---

So what’s different?

React ComponentAstro Component
props passed as the argument of a functionprops defined in code fence via Astro.props
props object destructured within the function bodyprops object destructured in the code fence
variables defined in the function bodyvariables defined in the code fence

But, notice that other than where/how props are imported for use by the component, the JavaScript-y goodness is identical!

Reproducing the rendering of a React function in an Astro component file

The rendering actions my React function performs are:

  1. create a div for each photo
  2. display the photo’s title and id number as text
  3. display an image of the photo with a link back to the photo’s page

These are the actions that now need to occur in my Astro code, and here’s what it looks like:

<div>
  <p>{title} - {id}</p>
  <a href={picurl} ><img src={picsrc} width="640" alt={title} /></a>
</div>

So what’s different?

React ComponentAstro Component
Content to be rendered occurs within the render() functionContent to be rendered exists on its own, in the main body of the component
The function needs to be exported so that another file can import itAstro components do not need to be explicitly exported; they are available to other components simply by importing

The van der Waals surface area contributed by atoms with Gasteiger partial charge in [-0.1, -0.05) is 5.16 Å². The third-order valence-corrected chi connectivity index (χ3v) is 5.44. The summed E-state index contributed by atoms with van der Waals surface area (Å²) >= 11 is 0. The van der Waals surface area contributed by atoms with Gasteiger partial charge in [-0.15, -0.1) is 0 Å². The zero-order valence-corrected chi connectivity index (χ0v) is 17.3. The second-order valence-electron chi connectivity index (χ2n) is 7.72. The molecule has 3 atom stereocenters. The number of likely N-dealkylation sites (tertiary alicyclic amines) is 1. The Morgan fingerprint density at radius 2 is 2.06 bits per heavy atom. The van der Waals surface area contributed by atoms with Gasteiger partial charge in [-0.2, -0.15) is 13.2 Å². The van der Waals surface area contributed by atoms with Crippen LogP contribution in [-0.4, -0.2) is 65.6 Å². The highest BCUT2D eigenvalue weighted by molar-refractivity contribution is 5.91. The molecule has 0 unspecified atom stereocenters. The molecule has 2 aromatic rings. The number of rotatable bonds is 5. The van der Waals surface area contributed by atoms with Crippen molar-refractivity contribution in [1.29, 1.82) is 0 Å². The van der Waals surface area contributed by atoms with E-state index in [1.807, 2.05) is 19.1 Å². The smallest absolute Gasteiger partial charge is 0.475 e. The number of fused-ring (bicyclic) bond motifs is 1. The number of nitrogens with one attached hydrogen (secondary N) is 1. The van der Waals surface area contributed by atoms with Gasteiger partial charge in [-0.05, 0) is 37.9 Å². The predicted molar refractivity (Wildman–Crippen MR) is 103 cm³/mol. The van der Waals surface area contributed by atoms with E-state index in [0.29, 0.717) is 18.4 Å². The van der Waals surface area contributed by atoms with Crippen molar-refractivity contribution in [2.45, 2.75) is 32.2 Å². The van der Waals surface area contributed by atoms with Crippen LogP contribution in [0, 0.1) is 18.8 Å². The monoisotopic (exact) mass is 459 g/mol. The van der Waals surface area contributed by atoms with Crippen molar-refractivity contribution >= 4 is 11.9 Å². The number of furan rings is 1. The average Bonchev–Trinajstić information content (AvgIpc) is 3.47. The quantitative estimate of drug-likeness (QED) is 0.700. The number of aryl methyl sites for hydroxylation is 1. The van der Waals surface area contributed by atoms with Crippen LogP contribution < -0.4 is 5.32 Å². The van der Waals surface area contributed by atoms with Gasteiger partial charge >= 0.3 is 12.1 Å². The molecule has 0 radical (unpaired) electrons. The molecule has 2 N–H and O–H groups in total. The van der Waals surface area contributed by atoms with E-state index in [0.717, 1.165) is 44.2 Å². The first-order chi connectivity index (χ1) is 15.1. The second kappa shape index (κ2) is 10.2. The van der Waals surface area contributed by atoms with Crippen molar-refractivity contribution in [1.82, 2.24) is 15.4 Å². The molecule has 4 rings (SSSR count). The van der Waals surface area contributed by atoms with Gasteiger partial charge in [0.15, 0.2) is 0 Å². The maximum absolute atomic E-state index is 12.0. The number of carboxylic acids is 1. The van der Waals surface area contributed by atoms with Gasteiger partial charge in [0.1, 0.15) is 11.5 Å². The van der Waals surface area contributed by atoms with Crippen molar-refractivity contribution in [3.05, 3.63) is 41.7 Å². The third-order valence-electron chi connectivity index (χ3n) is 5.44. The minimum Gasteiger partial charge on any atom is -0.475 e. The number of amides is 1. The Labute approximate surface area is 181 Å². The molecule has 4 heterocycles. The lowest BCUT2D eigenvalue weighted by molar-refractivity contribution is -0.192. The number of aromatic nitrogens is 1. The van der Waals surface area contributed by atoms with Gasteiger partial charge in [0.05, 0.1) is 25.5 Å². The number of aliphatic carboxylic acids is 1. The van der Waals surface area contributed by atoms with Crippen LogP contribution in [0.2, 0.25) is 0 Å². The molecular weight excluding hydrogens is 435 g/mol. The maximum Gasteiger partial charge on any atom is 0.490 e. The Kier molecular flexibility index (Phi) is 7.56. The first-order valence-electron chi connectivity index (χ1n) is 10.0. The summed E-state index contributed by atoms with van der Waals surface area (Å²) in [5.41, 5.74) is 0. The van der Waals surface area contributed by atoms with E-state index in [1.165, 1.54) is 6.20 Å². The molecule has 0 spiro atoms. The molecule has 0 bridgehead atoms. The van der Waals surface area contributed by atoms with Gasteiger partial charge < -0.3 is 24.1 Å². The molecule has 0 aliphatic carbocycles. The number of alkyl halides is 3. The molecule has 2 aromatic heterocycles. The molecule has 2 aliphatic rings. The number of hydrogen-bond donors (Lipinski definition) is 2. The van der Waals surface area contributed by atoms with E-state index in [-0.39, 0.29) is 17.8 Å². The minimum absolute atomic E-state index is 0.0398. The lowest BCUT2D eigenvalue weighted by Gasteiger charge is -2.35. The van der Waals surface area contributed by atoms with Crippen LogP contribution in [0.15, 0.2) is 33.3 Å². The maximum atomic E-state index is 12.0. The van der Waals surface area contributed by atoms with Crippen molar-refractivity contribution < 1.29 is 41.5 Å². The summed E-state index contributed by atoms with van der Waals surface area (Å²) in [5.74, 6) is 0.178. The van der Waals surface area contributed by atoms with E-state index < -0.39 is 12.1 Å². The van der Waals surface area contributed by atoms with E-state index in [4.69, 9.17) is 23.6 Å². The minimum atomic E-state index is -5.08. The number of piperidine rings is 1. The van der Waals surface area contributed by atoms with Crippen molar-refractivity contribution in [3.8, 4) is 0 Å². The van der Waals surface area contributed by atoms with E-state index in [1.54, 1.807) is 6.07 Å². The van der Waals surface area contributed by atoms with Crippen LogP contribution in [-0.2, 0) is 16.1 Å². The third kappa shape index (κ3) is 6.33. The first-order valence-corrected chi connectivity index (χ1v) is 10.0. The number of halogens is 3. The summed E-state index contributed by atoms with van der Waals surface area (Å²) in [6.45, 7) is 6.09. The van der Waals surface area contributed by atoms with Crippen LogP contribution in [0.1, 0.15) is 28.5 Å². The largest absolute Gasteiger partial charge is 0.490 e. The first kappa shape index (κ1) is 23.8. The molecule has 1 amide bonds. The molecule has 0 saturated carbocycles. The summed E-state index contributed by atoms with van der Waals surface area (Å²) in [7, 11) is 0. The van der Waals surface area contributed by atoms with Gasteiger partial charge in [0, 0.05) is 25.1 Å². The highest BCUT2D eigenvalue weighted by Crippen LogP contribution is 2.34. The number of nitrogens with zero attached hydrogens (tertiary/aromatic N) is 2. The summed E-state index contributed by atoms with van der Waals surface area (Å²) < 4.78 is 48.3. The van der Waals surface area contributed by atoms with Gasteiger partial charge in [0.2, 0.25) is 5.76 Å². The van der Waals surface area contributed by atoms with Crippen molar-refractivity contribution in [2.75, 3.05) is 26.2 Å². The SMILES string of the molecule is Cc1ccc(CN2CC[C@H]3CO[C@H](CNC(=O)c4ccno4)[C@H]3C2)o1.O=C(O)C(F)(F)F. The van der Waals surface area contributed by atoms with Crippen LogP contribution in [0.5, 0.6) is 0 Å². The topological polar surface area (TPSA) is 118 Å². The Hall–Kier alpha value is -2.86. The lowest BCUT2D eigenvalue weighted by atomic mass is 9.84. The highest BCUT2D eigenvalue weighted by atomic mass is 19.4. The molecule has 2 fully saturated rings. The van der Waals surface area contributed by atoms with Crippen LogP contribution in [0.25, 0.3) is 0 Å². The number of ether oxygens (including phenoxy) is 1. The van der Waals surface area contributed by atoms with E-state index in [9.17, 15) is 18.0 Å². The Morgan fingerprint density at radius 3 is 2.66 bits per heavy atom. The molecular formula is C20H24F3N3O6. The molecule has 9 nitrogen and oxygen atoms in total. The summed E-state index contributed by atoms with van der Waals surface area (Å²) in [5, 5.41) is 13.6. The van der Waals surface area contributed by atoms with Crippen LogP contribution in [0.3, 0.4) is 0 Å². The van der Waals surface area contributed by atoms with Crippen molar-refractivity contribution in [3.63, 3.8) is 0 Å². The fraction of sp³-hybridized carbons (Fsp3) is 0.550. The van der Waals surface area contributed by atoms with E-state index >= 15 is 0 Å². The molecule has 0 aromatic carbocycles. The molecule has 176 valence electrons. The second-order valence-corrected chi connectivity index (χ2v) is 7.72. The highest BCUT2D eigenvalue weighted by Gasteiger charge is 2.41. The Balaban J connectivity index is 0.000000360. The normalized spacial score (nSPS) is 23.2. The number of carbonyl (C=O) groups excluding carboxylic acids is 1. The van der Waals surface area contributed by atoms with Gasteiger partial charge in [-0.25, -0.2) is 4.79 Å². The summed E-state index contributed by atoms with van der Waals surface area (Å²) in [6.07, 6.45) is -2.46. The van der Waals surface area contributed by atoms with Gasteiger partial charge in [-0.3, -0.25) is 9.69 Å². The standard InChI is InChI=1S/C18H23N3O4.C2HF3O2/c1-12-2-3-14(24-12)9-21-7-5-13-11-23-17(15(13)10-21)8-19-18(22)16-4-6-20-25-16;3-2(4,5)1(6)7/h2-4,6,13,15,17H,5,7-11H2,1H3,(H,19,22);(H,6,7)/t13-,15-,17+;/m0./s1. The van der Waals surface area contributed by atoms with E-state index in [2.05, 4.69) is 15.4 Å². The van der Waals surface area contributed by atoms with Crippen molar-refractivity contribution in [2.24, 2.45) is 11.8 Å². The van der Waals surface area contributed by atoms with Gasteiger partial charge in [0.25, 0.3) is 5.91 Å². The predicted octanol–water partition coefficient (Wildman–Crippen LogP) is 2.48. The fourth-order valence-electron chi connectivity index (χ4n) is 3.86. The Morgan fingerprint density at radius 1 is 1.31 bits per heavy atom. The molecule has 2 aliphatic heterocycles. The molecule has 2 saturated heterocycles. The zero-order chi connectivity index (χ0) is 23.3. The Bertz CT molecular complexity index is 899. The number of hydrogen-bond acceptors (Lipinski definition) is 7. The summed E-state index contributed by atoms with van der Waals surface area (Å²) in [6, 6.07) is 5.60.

But, the div and all its contents are exactly the same!

So the entire Astro component that replaces my React component is:

// src/components/FlickrPhoto.astro
---
const { photoprops } = Astro.props
const { id, title, secret } = photoprops
const picsrc= `https://live.staticflickr.com/65535/${id}_${secret}_z.jpg`
const picurl= `https://www.flickr.com/photos/sarahrainsberger/${id}`
---
<div>
  <p>{title} - {id}</p>
  <a href={picurl} ><img src={picsrc} width="640" alt={title} /></a>
</div>

Using the new Astro component in the page

To make the switch to using this new Astro component on my page, I had to change the import on my Astro page from .jsx to .astro (because otherwise, my two files had the same name and were in the same location) … and that was the only change required on the page itself! Yay!